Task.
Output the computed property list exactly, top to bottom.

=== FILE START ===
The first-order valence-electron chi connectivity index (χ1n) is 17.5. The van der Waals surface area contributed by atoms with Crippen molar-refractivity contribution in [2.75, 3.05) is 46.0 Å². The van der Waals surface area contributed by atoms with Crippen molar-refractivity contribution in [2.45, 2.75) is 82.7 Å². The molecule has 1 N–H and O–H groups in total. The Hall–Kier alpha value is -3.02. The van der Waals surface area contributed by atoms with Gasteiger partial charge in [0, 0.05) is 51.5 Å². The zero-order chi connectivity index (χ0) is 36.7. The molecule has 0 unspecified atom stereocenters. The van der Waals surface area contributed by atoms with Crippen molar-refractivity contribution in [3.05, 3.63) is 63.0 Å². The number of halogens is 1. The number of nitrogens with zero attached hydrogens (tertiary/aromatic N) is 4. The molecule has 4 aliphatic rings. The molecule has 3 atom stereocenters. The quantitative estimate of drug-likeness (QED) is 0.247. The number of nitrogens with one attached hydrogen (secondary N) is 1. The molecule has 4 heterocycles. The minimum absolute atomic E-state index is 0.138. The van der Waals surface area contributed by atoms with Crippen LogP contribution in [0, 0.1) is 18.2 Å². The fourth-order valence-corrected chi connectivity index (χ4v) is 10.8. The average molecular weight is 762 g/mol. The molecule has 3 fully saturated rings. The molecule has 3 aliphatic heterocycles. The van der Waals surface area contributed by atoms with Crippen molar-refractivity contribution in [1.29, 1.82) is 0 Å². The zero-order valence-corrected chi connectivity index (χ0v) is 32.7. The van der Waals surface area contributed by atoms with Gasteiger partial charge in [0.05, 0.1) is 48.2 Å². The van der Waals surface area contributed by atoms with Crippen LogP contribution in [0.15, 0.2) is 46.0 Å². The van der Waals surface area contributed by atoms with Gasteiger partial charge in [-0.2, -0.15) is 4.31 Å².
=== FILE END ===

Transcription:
The first-order valence-electron chi connectivity index (χ1n) is 17.5. The van der Waals surface area contributed by atoms with Crippen molar-refractivity contribution in [2.75, 3.05) is 46.0 Å². The van der Waals surface area contributed by atoms with Crippen molar-refractivity contribution in [2.45, 2.75) is 82.7 Å². The molecule has 1 N–H and O–H groups in total. The Hall–Kier alpha value is -3.02. The van der Waals surface area contributed by atoms with Gasteiger partial charge in [0, 0.05) is 51.5 Å². The zero-order chi connectivity index (χ0) is 36.7. The molecule has 0 unspecified atom stereocenters. The van der Waals surface area contributed by atoms with Crippen molar-refractivity contribution in [3.05, 3.63) is 63.0 Å². The number of halogens is 1. The number of nitrogens with zero attached hydrogens (tertiary/aromatic N) is 4. The molecule has 4 aliphatic rings. The molecule has 3 atom stereocenters. The quantitative estimate of drug-likeness (QED) is 0.247. The number of nitrogens with one attached hydrogen (secondary N) is 1. The molecule has 4 heterocycles. The minimum absolute atomic E-state index is 0.138. The van der Waals surface area contributed by atoms with Crippen LogP contribution in [0, 0.1) is 18.2 Å². The fourth-order valence-corrected chi connectivity index (χ4v) is 10.8. The average molecular weight is 762 g/mol. The molecule has 3 fully saturated rings. The molecule has 3 aliphatic heterocycles. The van der Waals surface area contributed by atoms with Crippen molar-refractivity contribution in [1.29, 1.82) is 0 Å². The zero-order valence-corrected chi connectivity index (χ0v) is 32.7. The van der Waals surface area contributed by atoms with Gasteiger partial charge in [0.05, 0.1) is 48.2 Å². The van der Waals surface area contributed by atoms with Crippen LogP contribution in [0.15, 0.2) is 46.0 Å². The van der Waals surface area contributed by atoms with Gasteiger partial charge in [-0.2, -0.15) is 4.31 Å².